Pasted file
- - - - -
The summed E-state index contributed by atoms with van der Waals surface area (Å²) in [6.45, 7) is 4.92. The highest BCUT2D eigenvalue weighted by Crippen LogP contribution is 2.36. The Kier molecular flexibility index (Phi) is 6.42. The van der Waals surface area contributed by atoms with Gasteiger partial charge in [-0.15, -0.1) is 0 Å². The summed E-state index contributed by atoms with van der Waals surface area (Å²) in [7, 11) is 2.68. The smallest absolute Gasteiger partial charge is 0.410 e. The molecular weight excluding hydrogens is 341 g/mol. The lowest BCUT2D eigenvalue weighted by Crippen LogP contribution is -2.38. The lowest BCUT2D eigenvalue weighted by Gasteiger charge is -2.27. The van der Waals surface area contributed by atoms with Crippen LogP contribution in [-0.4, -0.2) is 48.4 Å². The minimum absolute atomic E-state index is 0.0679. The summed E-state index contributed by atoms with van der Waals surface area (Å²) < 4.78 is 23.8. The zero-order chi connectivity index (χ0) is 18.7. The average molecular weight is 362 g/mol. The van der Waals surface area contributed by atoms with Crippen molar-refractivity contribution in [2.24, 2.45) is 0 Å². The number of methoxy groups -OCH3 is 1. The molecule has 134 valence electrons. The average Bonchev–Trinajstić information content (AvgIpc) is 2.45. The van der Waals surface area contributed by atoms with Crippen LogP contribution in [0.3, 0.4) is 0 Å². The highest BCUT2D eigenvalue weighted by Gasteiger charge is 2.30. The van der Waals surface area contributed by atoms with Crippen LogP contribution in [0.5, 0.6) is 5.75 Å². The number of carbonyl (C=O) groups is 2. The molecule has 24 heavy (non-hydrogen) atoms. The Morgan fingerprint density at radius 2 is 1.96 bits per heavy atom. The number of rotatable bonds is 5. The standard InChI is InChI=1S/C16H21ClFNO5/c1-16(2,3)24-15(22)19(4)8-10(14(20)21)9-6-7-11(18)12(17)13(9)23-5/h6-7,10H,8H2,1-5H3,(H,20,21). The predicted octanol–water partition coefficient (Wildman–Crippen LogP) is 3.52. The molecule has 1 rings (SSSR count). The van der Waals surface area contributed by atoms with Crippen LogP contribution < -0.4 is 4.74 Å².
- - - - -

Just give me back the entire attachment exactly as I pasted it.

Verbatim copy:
The summed E-state index contributed by atoms with van der Waals surface area (Å²) in [6.45, 7) is 4.92. The highest BCUT2D eigenvalue weighted by Crippen LogP contribution is 2.36. The Kier molecular flexibility index (Phi) is 6.42. The van der Waals surface area contributed by atoms with Gasteiger partial charge in [-0.15, -0.1) is 0 Å². The summed E-state index contributed by atoms with van der Waals surface area (Å²) in [7, 11) is 2.68. The smallest absolute Gasteiger partial charge is 0.410 e. The molecular weight excluding hydrogens is 341 g/mol. The lowest BCUT2D eigenvalue weighted by Crippen LogP contribution is -2.38. The lowest BCUT2D eigenvalue weighted by Gasteiger charge is -2.27. The van der Waals surface area contributed by atoms with Crippen LogP contribution in [-0.4, -0.2) is 48.4 Å². The minimum absolute atomic E-state index is 0.0679. The summed E-state index contributed by atoms with van der Waals surface area (Å²) < 4.78 is 23.8. The zero-order chi connectivity index (χ0) is 18.7. The average molecular weight is 362 g/mol. The van der Waals surface area contributed by atoms with Crippen molar-refractivity contribution in [2.24, 2.45) is 0 Å². The number of methoxy groups -OCH3 is 1. The molecule has 134 valence electrons. The average Bonchev–Trinajstić information content (AvgIpc) is 2.45. The van der Waals surface area contributed by atoms with Crippen LogP contribution in [0.3, 0.4) is 0 Å². The highest BCUT2D eigenvalue weighted by Gasteiger charge is 2.30. The van der Waals surface area contributed by atoms with Crippen LogP contribution in [0.5, 0.6) is 5.75 Å². The number of carbonyl (C=O) groups is 2. The molecule has 24 heavy (non-hydrogen) atoms. The Morgan fingerprint density at radius 2 is 1.96 bits per heavy atom. The number of rotatable bonds is 5. The standard InChI is InChI=1S/C16H21ClFNO5/c1-16(2,3)24-15(22)19(4)8-10(14(20)21)9-6-7-11(18)12(17)13(9)23-5/h6-7,10H,8H2,1-5H3,(H,20,21). The predicted octanol–water partition coefficient (Wildman–Crippen LogP) is 3.52. The molecule has 1 rings (SSSR count). The van der Waals surface area contributed by atoms with Crippen LogP contribution < -0.4 is 4.74 Å².